DUI Suspects Taken to the Hospital

DUI Suspects

Many people see DUI suspects as criminals but fail to acknowledge the fact that they are humans first. This means that even if an individual suspected of driving under the influence of drugs or alcohol gets into a motor vehicle collision, they have the right to receive medical treatment. More so, they have the right to consent or deny a blood alcohol concentration (BAC) test.

 

Most police officers will conclude that it is unreasonable to issue a breathalyzer test or draw a urine sample when an individual has suffered severe car accident injuries. Instead, they’ll suggest drawing a blood sample to gauge your BAC. 

 

If you or someone you know was arrested for a DUI then taken to the hospital, reach out to an Orlando DUI defense lawyer at The Umansky Law Firm. Time is of the essence in DUI cases as your BAC levels decline the longer you go without an alcoholic beverage. Law enforcement is aware of this and will often go outside the confinements of the law to get evidence of a DUI. Our team is here to see to it that they are held accountable for their actions.

Voluntary Consent for Blood Test After DUI

Law enforcement officers are obligated to follow you to the hospital if they suspect you of driving under the influence. Their goal upon arriving at the hospital is to get your free and voluntary consent for them to obtain a blood sample to help determine your BAC level or the presence of any controlled substance.

 

If they gain consent, they must document how it was requested onto their consent form and via recorded audio. This is done to provide transparency with police officer operations and ensure that DUI suspects aren’t ordered or persuaded to consent to a blood draw.

 

In situations where there was an accident, law enforcement must inform the DUI suspect that they have completed the accident investigation (after test results confirm inebriation) and are beginning a criminal investigation for driving under the influence. This allows suspects to understand their rights before consulting with officers.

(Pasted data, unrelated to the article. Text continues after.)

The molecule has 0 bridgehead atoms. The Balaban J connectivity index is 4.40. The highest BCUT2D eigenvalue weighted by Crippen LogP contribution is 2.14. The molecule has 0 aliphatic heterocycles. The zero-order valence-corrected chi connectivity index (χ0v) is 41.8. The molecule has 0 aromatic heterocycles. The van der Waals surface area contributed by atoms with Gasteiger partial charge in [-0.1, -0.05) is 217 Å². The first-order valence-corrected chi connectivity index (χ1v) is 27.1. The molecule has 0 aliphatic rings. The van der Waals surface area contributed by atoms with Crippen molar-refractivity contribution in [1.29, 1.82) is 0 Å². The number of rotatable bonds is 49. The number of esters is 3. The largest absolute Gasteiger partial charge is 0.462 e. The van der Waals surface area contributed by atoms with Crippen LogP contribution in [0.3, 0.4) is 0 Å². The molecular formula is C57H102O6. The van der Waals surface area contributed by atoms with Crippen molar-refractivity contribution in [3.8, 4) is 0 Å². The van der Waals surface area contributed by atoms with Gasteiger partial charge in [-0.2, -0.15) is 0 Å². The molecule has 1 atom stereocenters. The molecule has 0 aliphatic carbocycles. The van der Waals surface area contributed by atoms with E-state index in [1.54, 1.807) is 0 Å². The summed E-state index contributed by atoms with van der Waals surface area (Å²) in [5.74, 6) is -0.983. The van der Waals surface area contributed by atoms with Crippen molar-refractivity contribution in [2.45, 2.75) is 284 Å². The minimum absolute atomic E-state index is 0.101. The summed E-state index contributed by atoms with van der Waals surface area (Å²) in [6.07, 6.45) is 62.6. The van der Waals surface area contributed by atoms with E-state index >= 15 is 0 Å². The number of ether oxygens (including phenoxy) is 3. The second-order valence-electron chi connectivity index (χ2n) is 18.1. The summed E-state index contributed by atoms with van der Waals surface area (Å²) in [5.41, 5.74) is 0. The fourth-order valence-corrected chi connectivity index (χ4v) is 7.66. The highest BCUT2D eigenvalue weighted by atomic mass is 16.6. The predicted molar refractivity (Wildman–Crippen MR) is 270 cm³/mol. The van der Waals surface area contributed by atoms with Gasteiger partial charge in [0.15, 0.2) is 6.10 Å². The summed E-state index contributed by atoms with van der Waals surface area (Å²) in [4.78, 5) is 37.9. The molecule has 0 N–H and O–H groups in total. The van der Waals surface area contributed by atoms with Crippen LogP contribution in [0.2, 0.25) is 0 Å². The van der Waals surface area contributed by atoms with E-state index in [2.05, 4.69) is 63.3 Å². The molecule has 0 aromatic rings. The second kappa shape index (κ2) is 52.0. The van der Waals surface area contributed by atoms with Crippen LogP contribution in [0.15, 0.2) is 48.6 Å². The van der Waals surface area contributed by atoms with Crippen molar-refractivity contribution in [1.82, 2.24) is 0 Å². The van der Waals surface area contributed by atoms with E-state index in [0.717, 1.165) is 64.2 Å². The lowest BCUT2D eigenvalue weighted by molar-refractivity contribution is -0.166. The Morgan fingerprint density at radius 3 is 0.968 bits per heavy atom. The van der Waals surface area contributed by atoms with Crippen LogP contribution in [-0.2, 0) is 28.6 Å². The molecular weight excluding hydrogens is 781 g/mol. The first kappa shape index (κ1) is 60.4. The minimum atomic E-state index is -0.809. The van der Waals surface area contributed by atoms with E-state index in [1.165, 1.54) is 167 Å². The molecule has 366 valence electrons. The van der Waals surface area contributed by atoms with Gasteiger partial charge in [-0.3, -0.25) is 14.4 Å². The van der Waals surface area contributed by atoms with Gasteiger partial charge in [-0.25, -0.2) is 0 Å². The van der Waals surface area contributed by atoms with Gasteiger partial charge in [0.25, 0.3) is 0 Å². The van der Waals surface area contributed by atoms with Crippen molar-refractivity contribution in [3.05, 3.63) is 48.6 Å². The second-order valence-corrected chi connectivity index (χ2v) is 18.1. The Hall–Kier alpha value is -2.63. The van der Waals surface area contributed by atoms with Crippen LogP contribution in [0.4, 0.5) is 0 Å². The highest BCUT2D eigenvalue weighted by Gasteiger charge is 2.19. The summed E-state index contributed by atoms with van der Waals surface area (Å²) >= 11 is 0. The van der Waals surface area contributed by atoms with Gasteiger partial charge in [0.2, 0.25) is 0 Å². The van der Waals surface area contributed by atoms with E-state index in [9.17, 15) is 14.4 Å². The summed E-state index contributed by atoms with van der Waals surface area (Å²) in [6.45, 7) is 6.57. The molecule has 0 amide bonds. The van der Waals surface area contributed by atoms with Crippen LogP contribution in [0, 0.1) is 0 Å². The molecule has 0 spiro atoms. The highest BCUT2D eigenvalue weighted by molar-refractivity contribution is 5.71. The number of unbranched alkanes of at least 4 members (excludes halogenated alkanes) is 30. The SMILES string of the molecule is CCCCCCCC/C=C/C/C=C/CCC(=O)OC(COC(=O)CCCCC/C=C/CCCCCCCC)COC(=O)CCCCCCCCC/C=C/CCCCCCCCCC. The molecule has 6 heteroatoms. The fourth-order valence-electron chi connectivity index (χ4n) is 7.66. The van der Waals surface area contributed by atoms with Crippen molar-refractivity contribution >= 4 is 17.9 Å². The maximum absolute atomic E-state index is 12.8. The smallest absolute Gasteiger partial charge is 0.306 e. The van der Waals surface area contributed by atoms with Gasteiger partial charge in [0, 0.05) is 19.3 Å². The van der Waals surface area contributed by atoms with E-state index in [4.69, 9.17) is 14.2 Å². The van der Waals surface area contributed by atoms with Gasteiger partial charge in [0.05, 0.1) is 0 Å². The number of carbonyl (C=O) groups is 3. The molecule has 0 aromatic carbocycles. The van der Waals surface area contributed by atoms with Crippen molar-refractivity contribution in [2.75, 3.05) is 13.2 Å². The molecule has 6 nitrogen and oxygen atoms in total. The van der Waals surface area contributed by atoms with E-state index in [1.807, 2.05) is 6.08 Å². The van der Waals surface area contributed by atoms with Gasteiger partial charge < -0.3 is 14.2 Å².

Denied Consent for Blood Test After DUI

As a DUI suspect, you have the freedom to deny consent for a blood draw. However, such actions may carry their own set of penalties. If the arresting officers would like to perform a forced blood draw, they will have to secure a warrant, but one will only be issued if the case is a:

 

  • Felony DUI; or
  • DUI manslaughter; or
  • DUI with serious bodily injury.

 

In 2013, the U.S. Supreme Court ruled in Missouri v. McNeely that the cop must obtain a search warrant before taking blood unless there is voluntary consent or unless there is an “exigent circumstance.”

 

Under Florida Statute 316.1933(1)(a) police shall require a driver to submit to a blood test, by reasonable force if necessary, if the officer has probable cause to believe that a motor vehicle driven by or in the actual physical control of a person under the influence of alcohol has caused the death or serious bodily injury of another human being. Both of these circumstances would be considered felony DUI.

 

Our role as your criminal defense team is to crosscheck law enforcement’s procedures to determine whether or not they conducted their investigation “by the book.” The primary area of contention in most DUI cases like this is whether or not officers had free and voluntary consent to draw blood for testing. While many will use Florida’s “Implied Consent” Statute to justify their actions, it has its restrictions and therefore, isn’t always applicable.

Knowledgeable Orlando DUI Defense Lawyers

The Orlando DUI defense lawyers at The Umansky Law Firm have experience handling a diverse range of DUI cases and using law enforcement’s missteps to the benefit of the accused. Regardless of if you’re charged with refusing a blood test or your blood was taken against your will, we can meet with you and inform you of the best way to refute the charges

 

Allow us to put our over 100 years of combined experience to work for you. Contact us today at 407-228-3838 for a free case evaluation.